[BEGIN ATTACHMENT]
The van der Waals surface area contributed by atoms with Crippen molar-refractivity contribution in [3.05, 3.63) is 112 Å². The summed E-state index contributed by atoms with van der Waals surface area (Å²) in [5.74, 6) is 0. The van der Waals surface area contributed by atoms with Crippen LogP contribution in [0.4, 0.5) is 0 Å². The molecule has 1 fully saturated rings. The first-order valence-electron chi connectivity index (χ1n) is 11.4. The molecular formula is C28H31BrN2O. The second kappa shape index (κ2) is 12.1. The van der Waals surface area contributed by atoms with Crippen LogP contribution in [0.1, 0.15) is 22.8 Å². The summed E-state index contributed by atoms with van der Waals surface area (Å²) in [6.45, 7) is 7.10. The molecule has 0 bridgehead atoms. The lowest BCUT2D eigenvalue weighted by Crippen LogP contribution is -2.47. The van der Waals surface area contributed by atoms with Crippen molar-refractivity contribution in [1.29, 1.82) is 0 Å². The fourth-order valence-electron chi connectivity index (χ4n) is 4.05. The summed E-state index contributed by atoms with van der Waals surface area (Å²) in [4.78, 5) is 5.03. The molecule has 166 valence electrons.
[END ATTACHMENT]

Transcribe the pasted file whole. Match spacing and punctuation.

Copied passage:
The van der Waals surface area contributed by atoms with Crippen molar-refractivity contribution in [3.05, 3.63) is 112 Å². The summed E-state index contributed by atoms with van der Waals surface area (Å²) in [5.74, 6) is 0. The van der Waals surface area contributed by atoms with Crippen LogP contribution in [0.4, 0.5) is 0 Å². The molecule has 1 fully saturated rings. The first-order valence-electron chi connectivity index (χ1n) is 11.4. The molecular formula is C28H31BrN2O. The second kappa shape index (κ2) is 12.1. The van der Waals surface area contributed by atoms with Crippen LogP contribution in [0.1, 0.15) is 22.8 Å². The summed E-state index contributed by atoms with van der Waals surface area (Å²) in [6.45, 7) is 7.10. The molecule has 0 bridgehead atoms. The lowest BCUT2D eigenvalue weighted by Crippen LogP contribution is -2.47. The van der Waals surface area contributed by atoms with Crippen molar-refractivity contribution in [1.29, 1.82) is 0 Å². The fourth-order valence-electron chi connectivity index (χ4n) is 4.05. The summed E-state index contributed by atoms with van der Waals surface area (Å²) in [4.78, 5) is 5.03. The molecule has 166 valence electrons.